Detroit's emergency manager's team met behind closed doors with city pension leaders. The key group was asked to endure huge cuts in benefits and health insurance or face the uncertainty of the largest municipal bankruptcy in U.S. history.
Detroit's money crisis is nothing new but it's directly impacting thousands of families, who like all of us, have household budgets to manage. City workers and retirees are wondering what's going to happen to the pensions they've earned.
Some bankruptcy experts say the session might just be the tipping point that leads to an unprecedented bankruptcy. The city's retirement system is underfunded by $3.5 billion. Orr's plan asks some to take only 10 cents on the dollar -- or less -- on the debt the city owes.
Representatives of city unions and pensions lined up for meetings with Orr's restructuring team. Orr wants to trim pension benefits and the unions say he's moving way too fast.
"We can't keep up with it, I mean its being thrown at us a pretty quick rate," said Joe Barney EMS union president.
Orr's spokesman Bill Nowling counters that notion "every minute we wait to implement the restructuring is more time that services are not being provided."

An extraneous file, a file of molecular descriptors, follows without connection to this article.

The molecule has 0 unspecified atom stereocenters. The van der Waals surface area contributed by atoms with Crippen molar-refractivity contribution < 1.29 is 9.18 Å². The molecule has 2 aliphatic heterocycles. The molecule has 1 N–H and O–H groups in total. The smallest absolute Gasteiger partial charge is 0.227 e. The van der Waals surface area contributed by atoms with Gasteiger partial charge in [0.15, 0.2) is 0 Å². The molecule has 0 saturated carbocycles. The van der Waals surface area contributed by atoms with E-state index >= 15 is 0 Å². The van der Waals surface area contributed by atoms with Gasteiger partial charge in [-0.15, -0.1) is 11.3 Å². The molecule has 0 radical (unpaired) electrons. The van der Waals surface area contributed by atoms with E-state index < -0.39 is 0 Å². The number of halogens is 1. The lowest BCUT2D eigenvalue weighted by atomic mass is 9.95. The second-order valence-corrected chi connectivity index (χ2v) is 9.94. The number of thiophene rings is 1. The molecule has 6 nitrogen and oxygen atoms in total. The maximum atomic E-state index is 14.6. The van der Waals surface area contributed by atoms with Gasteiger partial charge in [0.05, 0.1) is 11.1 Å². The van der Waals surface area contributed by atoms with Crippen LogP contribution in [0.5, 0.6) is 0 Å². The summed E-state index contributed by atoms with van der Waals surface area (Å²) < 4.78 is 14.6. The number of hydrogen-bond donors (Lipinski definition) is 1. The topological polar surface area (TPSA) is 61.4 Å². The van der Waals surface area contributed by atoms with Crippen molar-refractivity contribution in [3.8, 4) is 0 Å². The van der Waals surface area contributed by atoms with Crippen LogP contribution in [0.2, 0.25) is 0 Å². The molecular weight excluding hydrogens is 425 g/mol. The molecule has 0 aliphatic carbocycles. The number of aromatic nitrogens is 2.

Unions are also unhappy about what they say are requests from Orr's people to keep the meetings confidential. UAW lawyer Michael Nicholson says he would not agree to clam-up and was asked to leave the meeting.
"I said 'we can't agree to those conditions' we're talking about a public issue, the City of Detroit is a public entity," said Nicholson.
Flashpoint: Conversation on Detroit's finances
The confidentiality issue surfaced because of two new lawsuits filed on behalf of Detroit workers and retirees who want to prevent Governor Rick Snyder from authorizing a bankruptcy filing.
Under Chapter 9, retirees would lose protections they now have.
"Under the State Constitution, absent bankruptcy, the parties do not have the authority, that I'm aware of, to sit down at the table and reduce or impair or diminish retirement benefits on any level once they are accrued," said VanOverbeke.
Orr is now reviewing the funding levels of the cities two pension funds, a process that will take several more weeks and until those numbers are agreed on pension cuts are up in the air.
Orr did not speak to reporters ahead of Wednesday's meeting, but a lawyer for some of the pensioners says they were summoned by Orr for a presentation. Michael Van Overbeke says the two sides "have not had true discussions" yet.